Proliferation Press

A webpage devoted to tracking and analyzing current events related to the proliferation of WMD/CBRN.

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Posts Tagged ‘Susan Burk’

NPT Recap: Deepti Choubey’s Report and Chat With U.S. Representative Susan Burk

Posted by K.E. White on July 4, 2010

The Carnegie Endowment offers a stellar assessment of the NPT Review Conference.  First, Choubey offers a concise Q&A formatted report on what the conference achieved.  Second, Choubey chats with U.S. Special Representative Susan Burk, headed of the U.S. delegation to the NPT.

One interesting note, Burk notes Iran’s isolation within the conference.  Iran was the final party to agreed to the final declaration, holding up progress for hours.  On this score, the U.S. showed itself more in sync with the international community than Iran.

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Susan Burk Returns As U.S. Representative to the High Stakes 2010 NPT Review Conference

Posted by K.E. White on April 23, 2009

Update: Susan Burk’s confirmation is still held up after Sen. DeMint’s May 5th ‘hold’ on her nomination.

Summary: Obama has made it clear he sees the “sound” Nuclear Nonproliferation Treaty as critical to stemming nuclear weapons proliferation. So what will Obama’s bold nuclear moves-warming up to Russia on a new START treaty, calling for eventual nuclear weapons abolition, and bringing focus back to the NPT-yield? It’s too soon to tell. But the nomination Susan Burk as Special Representative reflects the high aims Obama has for the 2010 meeting. Below is a review of Burk’s testimony to the US Senate Foreign Relations Committee and discussion of NPT 2010 meeting’s significance to Obamaland foreign policy.

Two key-if little noted-nominees for diplomatic roles in the Obama White House testified before the U.S. Senate Foreign Relations Committee yesterday.  Ivo Daalder has been tapped for U.S. Representative on the NATO Council, and Sarah Burk has been nominated for U.S. Representative to the 2010 Nuclear Nonproliferation Treaty (NPT) Review Conference.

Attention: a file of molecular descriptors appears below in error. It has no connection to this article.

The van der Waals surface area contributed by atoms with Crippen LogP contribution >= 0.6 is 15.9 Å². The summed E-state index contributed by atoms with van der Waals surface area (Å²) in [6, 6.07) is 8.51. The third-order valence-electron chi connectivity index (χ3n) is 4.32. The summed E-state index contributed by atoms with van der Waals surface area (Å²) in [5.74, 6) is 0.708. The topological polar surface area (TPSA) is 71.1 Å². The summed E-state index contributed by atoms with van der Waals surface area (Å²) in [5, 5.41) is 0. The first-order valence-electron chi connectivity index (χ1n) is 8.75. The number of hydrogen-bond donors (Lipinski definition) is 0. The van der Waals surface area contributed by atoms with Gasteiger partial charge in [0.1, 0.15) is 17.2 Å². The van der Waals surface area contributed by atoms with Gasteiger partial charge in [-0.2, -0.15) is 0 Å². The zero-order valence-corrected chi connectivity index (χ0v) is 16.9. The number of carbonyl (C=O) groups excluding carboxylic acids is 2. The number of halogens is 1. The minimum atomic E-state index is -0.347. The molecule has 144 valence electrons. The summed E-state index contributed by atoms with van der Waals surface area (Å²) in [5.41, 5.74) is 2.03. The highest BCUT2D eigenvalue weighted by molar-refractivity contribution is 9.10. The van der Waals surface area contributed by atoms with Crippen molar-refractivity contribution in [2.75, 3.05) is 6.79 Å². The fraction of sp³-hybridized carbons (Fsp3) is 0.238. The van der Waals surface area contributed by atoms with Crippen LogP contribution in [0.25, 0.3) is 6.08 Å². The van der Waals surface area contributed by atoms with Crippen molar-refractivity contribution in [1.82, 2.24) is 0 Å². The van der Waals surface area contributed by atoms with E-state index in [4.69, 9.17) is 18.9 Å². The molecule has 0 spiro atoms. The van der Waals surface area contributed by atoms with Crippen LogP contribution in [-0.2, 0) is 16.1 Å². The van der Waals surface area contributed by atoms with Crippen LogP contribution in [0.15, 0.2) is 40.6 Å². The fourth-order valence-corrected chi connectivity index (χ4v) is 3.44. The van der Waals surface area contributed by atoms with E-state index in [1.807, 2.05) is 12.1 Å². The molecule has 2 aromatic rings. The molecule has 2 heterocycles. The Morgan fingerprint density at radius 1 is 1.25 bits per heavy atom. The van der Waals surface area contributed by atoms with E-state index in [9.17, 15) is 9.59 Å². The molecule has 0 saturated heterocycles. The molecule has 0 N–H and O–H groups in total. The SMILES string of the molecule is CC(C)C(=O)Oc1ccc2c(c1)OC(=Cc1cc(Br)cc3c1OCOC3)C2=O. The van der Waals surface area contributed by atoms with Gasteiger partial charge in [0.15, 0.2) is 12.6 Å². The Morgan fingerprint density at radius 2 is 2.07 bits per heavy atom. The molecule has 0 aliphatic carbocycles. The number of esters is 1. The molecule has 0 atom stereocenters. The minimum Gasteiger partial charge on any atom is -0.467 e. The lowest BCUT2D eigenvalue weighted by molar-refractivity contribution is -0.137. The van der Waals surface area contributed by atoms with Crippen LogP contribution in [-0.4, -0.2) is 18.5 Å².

President Obama’s recently announced commitment[i] to revitalizing the NPT to stem nuclear proliferation brings Burk’s likely role special significance.

Burk, if confirmed, will play a major role in the 2010 NPT Review Conference. Held every five years, these meetings bring together the 188 treaty members to discuss nonproliferation and disarmament issues. With Iran inching closer towards nuclear weapons capability and North Korea reneging on its pledge to disarm, this meeting may be the last chance to exert multinational pressure on these rogue states.

NPT meetings have had a erratic track record. In 1995, with Susan Burk heading up Clinton’s delegation, the NPT treaty was renewed permanently. But the 2000 conference was marked more by what was avoided (fears of collapse in the wake of 1998 nuclear tests of Pakistan and India), and 2005’s has been considered “a near total fiasco.”[ii]

Iran, as a member of the NPT, holds a unique test for the treaty regime. While Israel, India, Pakistan and North Korea have developed nuclear weapons since the treaty’s ratification, none were members of the NPT (North Korea left the organization before developing its limited nuclear weapons capability). Iran crossing the nuclear line would represent the treaty’s largest failure-and call into question its grand bargain of nonproliferation in return for peaceful nuclear technology sharing and eventual nuclear weapons disarmament.

Susan Burk’s opening statement offers a concise review of the Obama administration nonproliferation policy aims and the challenges it faces as it heads into the 2010 NPT Review Conference. The administration has an ambitious agenda, calling for:

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